Help, I've been chopped!

Discussion in 'Trading' started by NoDoji, Aug 12, 2013.

  1. NoDoji

    NoDoji

    Have you experienced the "death by a thousand cuts" that comes from trading in "chop"?

    Are you confused about how to know when price is setting up for a potential mess of chop/range/"barb wire"?

    If so, I have some good news: The doctor is in!

    Post your charts and the trades where you got "chopped" and if any of my favorite anti-chop price action concepts apply to your situation, I'll share my tips for avoiding the blades of destruction :cool:
     
  2. I did not make these trades, but what would have been your
    warnings signs not to take them?
     
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  3. DTB2

    DTB2

    For me, I would have been hesitant given the time of day and there already was a nice up and down run. I would expect a bit of distribution after that.

    Looking forward to more posts on the topic.
     
  4. jack411

    jack411

    Here's a trade from today. I was +7 ticks at one point but was holding for a larger target as the lows had been taken out, and I thought the bottom was in. I ended up -8 ticks.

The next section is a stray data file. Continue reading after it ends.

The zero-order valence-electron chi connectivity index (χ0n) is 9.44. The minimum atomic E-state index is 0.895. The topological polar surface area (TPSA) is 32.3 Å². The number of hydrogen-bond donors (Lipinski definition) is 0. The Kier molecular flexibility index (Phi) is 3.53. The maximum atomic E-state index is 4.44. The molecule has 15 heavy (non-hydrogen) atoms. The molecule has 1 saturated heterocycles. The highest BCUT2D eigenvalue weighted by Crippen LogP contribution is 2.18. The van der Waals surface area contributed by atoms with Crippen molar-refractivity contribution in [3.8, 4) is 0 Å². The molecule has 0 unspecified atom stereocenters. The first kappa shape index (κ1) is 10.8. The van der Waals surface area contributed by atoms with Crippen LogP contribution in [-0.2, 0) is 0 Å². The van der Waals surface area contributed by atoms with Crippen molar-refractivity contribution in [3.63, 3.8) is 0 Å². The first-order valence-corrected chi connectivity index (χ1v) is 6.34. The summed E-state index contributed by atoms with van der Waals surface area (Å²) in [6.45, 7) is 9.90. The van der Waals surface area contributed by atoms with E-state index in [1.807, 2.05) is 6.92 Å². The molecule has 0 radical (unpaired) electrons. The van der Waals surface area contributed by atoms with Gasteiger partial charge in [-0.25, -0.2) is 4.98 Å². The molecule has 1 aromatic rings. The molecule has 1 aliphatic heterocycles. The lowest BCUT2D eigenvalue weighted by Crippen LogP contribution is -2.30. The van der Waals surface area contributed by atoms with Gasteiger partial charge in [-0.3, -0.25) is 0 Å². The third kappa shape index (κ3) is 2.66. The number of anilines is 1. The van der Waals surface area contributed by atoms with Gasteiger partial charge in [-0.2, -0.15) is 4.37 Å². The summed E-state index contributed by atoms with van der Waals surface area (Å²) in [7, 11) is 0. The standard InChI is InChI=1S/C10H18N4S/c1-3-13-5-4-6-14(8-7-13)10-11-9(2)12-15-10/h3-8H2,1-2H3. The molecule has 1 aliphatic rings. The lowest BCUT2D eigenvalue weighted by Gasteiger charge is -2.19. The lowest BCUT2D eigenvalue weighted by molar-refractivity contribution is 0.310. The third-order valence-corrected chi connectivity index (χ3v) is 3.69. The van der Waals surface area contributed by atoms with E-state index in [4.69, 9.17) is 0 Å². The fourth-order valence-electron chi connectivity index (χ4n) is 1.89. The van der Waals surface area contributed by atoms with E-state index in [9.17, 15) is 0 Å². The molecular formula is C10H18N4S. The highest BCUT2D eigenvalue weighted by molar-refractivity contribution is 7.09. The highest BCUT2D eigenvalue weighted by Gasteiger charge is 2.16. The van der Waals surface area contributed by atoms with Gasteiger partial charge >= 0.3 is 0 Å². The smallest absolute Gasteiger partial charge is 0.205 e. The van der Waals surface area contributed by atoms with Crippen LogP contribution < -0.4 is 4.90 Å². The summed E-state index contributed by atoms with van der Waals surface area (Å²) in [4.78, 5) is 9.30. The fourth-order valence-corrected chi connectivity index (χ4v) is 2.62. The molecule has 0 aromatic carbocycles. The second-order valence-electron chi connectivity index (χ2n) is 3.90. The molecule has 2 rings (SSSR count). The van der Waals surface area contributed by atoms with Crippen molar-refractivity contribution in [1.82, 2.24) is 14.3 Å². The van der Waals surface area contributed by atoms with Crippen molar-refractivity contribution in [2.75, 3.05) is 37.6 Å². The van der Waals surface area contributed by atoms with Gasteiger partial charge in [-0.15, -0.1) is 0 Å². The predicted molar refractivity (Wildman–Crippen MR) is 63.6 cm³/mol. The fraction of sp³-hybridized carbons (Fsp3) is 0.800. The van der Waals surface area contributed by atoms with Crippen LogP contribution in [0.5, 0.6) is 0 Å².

My biggest issue when it comes to "chop" is moving my stop. There would have been plenty of times my target would have been hit on a trade like this, or I would have moved my stop up at least a few ticks. This specific time I didn't as I was looking for a larger move.

    I've read previous posts you made where you talk about a lot of scratch trades. When do you prefer to move your stop to breakeven? How many ticks in your favor do you wait for, and is this a number that you backtested for your specific market or does it depend more on actual price action signals?

    edit: After looking at the chart again I see that I should have used the downsloping channel. I've always noticed this with triangles, but recognizing in real time has always been the challenge. It's similar to what Brooks refers to as a "trendline channel overshoot". Or something like that lol. I would still like to see your explanation though and how you may have handled the PA at the time.